• Laser thermometer (optional)
  • Metal colander or baking sheet

Step-by-step:

  1. Set up your popcorn popper, preferably somewhere outdoors. This is just a precaution as roasting coffee tends to be smoky. If you don’t have an outdoor burner, roast under your range hood and crack open your windows.
  2. Pre-heat your popcorn popper for 5 to 10 minutes. Light roasts require a lower temperature, and dark roasts require a higher temperature. For consistent quality, I suggest using a laser thermometer to monitor the temperature of the popper. 
  3. Measure how much coffee you want to roast. Coffee beans can lose 15 to 20% of their weight during roasting. Do the maths accordingly if you’re want to be precise.
  4. Load the green beans into your popcorn popper. Make sure to learn how your popcorn popper works before using it. It may not be expensive, but it’s worth doing so for safety reasons.
  5. Switch on your popcorn popper, and get cranking! Switch hands every 30 seconds so one arm doesn’t get bigger than the other (optional).
  6. Roast your coffee. Observe them and wait until you feel like they’re ready. This will vary as you gain more experience. Again, track your progress. Observe and identify smells, sounds, changes in color, and everything in between. The better you get at roasting, the more fun it becomes.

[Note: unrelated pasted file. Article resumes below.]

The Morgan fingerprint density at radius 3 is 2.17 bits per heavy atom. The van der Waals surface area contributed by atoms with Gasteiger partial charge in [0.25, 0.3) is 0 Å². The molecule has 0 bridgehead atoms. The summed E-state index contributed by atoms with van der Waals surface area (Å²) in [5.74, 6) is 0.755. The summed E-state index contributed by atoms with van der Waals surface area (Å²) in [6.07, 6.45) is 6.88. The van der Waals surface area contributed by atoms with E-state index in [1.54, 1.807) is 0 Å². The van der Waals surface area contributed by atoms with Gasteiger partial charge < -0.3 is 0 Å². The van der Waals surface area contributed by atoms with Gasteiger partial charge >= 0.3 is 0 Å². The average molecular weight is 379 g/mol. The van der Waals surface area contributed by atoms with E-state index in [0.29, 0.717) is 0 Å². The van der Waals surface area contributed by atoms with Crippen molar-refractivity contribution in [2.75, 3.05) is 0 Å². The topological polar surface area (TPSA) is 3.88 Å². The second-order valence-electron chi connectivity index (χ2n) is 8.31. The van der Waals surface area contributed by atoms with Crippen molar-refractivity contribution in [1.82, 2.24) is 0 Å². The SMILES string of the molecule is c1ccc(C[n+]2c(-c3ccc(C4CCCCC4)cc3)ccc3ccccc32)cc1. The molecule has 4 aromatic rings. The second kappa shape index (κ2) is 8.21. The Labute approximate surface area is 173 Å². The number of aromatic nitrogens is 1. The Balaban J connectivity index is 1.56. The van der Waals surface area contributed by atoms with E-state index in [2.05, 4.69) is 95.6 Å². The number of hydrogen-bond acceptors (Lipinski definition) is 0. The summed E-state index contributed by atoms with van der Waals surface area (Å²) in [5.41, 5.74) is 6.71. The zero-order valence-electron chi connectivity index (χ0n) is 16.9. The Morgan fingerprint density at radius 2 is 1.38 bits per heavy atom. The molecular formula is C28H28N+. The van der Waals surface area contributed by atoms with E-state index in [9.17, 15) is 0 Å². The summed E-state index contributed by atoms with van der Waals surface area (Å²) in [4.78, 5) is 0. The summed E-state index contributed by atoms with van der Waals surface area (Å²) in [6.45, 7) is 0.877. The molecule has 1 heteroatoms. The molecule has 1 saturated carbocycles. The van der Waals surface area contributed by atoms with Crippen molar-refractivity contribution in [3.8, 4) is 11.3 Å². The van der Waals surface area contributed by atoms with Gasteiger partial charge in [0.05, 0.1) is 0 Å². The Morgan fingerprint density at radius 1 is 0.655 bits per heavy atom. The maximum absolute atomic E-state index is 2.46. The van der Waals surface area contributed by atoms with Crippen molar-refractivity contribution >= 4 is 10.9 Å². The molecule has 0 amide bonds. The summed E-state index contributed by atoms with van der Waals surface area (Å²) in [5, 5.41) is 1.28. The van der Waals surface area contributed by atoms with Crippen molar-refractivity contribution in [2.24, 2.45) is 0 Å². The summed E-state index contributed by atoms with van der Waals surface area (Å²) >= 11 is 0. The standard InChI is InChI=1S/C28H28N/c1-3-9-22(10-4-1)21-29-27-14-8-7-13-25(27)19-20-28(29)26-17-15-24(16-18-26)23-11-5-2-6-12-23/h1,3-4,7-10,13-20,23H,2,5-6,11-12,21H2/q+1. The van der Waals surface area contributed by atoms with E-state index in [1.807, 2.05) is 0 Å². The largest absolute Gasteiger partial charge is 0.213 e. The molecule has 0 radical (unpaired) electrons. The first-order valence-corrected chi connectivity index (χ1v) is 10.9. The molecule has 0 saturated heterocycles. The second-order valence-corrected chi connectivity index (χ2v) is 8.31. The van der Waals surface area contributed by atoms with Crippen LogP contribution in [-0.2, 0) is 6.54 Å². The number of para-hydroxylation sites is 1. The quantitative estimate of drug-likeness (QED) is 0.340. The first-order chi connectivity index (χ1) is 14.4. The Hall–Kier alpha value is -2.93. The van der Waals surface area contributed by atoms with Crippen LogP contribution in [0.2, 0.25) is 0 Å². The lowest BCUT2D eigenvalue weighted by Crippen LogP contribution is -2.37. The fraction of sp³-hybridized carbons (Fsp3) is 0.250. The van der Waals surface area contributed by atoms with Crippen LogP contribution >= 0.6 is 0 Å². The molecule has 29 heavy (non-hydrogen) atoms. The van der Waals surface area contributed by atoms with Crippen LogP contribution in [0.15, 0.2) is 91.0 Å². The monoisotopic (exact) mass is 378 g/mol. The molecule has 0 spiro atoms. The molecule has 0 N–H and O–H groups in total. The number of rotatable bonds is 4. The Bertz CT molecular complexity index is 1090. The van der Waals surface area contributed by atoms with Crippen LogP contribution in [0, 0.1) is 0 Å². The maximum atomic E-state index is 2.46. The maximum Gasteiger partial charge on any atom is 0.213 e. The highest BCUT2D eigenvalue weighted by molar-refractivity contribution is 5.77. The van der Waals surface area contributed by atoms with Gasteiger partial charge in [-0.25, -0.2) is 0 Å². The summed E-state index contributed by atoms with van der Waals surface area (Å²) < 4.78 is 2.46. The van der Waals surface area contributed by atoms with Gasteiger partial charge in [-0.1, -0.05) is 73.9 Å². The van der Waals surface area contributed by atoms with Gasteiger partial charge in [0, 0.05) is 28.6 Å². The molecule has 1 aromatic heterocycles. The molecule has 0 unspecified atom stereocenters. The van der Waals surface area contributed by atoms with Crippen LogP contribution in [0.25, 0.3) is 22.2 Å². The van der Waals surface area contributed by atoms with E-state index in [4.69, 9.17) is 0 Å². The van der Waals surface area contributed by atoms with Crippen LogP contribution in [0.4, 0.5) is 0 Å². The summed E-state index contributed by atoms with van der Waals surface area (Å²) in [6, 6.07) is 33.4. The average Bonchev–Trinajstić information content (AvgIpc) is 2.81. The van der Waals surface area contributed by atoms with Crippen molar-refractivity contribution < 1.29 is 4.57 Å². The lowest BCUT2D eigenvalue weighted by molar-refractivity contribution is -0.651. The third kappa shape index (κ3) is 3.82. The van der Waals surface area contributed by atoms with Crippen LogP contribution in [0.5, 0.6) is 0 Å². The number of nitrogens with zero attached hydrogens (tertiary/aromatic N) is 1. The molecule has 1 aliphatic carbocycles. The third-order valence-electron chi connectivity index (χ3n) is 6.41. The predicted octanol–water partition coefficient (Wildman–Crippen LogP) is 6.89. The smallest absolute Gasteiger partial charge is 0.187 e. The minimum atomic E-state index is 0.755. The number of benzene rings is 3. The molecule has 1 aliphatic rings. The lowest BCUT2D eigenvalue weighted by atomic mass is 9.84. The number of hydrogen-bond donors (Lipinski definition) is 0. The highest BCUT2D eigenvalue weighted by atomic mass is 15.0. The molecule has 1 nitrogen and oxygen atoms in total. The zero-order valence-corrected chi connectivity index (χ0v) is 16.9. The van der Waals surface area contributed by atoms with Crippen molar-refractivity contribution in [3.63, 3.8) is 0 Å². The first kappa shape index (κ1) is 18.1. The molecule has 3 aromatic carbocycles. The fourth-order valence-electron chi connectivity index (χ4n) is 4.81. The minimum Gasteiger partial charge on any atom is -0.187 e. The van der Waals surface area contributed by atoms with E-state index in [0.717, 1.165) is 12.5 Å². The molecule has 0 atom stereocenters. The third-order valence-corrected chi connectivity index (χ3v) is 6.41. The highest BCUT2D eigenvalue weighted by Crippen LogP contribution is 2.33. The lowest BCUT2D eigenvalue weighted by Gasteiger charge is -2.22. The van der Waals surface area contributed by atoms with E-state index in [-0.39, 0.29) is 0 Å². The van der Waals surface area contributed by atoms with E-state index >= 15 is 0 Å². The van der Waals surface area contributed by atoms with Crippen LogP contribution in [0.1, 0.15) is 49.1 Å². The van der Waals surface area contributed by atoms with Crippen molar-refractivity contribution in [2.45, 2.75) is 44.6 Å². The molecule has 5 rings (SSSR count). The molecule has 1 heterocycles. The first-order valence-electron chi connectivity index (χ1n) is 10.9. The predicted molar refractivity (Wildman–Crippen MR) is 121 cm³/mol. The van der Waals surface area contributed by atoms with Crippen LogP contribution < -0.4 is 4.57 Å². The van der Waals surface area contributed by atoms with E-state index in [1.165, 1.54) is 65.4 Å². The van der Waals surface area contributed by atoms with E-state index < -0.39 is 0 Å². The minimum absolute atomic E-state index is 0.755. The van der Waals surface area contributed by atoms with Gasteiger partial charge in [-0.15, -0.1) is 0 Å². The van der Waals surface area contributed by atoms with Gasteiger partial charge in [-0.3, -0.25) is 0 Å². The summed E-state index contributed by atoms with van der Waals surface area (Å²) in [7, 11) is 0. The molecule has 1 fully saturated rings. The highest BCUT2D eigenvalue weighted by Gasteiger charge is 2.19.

7. Dump all of the coffee beans into your colander or baking sheet, and shake. Do this so you can cool your newly roasted coffee down and prepare it for storage.
  8. Store the beans in airtight containers. As soon as the beans are done roasting and have cooled, they begin a process called “degassing.” 

Oh No, a New Word! This Deserves a Heading

Just kidding. All you need to know is that right after being roasted. Beans are very gassy. While they’re still too gassy, it’s difficult to extract their full flavor from them. Degassing can take anywhere between three days and two weeks, depending on the beans you’re using.

That being said, how do you know how long to degas your beans?

Experiment with it yourself! Like I’ve mentioned, coffee is both a science and an art. It’s an exercise in both creativity and discovery, and a world I don’t think I’ll ever get to explore enough of.

Get Crackin’

It doesn’t matter which popcorn popper you end up deciding to buy.

Popcorn poppers had initially allowed me to venture into the world of coffee roasting without considering it an investment.

The Whirley-Pop Popcorn Popper for me is the best popcorn popper for roasting coffee, but like I said, any stovetop popper will do. As long as it gets hot enough, you can agitate the beans while roasting and is not so expensive. You can use it to roast your own coffee at home.

If you feel like doing so, I highly encourage it. Roasting and brewing your own beans is every bit as fun and rewarding as it sounds.

Miguel Papa

Miguel Papa

Barista and coffee writer

Miguel Papa is a coffee fanatic with a passion for brewing. During the weekdays, you can find him experimenting with different drinks while he works as a barista. Otherwise, he’s likely writing here for Sip Coffee or enjoying the outdoors.